The marks on the door jamb that measured your kids’ height as they grew.
That one stair that always creaks.
The holidays, the birthdays, and the regular plain-old weekdays.
These are the moments that have turned your house into a home over the last couple of decades. But we all know that with time, comes change. Maybe you’re empty nesters now and want to downsize. Or, maybe it’s time to move to that little corner of the country you’ve always dreamed about; a sleepy New England coastal town or a ranch among the Rocky Mountains of Colorado. See, it doesn’t have to be a sad or fretful process leaving a longtime home. That’s because buying a new home is fun and exciting!
There are great benefits to buying a home later in life, too. So wherever your heart leads you, we wanted to post a refresher on the home buying process for those who haven’t bought a home in a while. Because just like life, the steps to buying a house have changed a bit over time. The great news is that the process, especially with ditech, has only gotten easier.
Below is a quick cheat sheet on how to buy a home if it's been a while.
What’s the Difference Between Prequalification and Preapproval?
Seems like they could be synonyms, right? Well, when it comes to the mortgage application process, there are big differences.
Prequalification: This is how much you may qualify to borrow from a lender. Your lender reviews your income, assets, debt, and credit score, and gives you an estimate of what your home loan could be. It’s not guaranteed, but it shows realtors and sellers that you are financially viable and serious about purchasing. Get prequalified first, then (here comes the fun part!) start to shop for homes in your market.
Preapproval: This is verification of the amount you qualify to borrow from a lender. It generally requires physical documentation of your income, assets, debt ratio, and credit score. An underwriter reviews your application, and if you’re eligible, you’re conditionally approved for a loan. In all cases, a preapproval holds more weight than a prequalification.
How to Find the Right Loan
Finding the right loan starts with knowing yourself. Take a personal inventory or your finances and goals. Your life is unique and your loan should be, too. Even if your best friend just got the most amazing rate in the history of home loans, it still might not be the right loan for you.
Next, do your research and learn the lingo. The home loan industry has a ton of jargon that the everyday person might not know. But that’s ok, you’ll learn quickly as long as you have the right lender.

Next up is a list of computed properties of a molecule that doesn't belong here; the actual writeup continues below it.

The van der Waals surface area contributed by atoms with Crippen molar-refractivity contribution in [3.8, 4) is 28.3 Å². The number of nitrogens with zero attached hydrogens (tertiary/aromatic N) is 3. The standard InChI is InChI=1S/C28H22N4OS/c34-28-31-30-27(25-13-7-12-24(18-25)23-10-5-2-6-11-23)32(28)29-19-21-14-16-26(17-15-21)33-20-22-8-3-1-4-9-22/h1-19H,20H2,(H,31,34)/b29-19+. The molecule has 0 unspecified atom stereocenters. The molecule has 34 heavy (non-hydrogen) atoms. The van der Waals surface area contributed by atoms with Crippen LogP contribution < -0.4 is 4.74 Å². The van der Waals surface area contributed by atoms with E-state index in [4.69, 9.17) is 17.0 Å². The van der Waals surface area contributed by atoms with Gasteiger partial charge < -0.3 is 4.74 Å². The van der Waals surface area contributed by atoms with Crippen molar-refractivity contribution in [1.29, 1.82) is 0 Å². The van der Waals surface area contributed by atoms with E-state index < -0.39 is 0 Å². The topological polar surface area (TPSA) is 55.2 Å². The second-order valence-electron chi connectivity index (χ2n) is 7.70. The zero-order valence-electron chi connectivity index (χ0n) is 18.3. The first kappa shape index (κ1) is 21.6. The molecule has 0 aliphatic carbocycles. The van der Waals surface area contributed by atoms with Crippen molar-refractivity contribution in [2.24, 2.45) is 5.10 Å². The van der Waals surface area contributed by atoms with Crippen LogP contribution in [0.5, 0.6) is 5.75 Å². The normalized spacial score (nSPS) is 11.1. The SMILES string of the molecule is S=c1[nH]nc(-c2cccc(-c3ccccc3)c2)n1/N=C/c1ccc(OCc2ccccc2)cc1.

Speaking of which…
Finding the Right Lender
First, remember that mortgage lenders are people too! Making a personal connection is important to finding the right loan. Get to know your lender a little bit. Do they have a family, pets, what part of the country do they live in? Chances are pretty good that they are homeowners too, and they know the emotions and possible stressors that come along with home finance. The right lender will listen to your needs and guide you through the mortgage loan process, being sure to answer every question with compassion and patience that you may have.
What Documents are Needed when I Submit my Application?
We know that this can feel a bit invasive; financial information is very private and isn’t something you share with someone who is pretty much a stranger (all the more reason to make a personal connection with your lender!). However, your lender needs this documentation to make a decision on the loan. In general, but not always, four types of documentation are required. Here are the common four:
- Income: Pay stubs, W-2’s and/or I-9’s, and tax returns
- Assets: Bank statements, IRAs, stocks, bonds, current real estate holdings
- Credit: You’ll provide access to your credit report, plus documents on your current auto, student, and mortgage loans. If you rent, you’ll need to provide rental history, and landlord information
- Property: An appraisal of the home you want to buy will be required by the lender to ensure you are not over-paying and that the house is worth the money being lent to you
Know the Trends and Markets
In recent years, homebuyers have enjoyed unprecedented low interest rates. Sounds great, right? For some, yes. But for others, no. You must remember that if interest rates are historically low, that means lots of buyers in the marketplace -- which means quickly rising home prices. It’s a good example of cause/effect.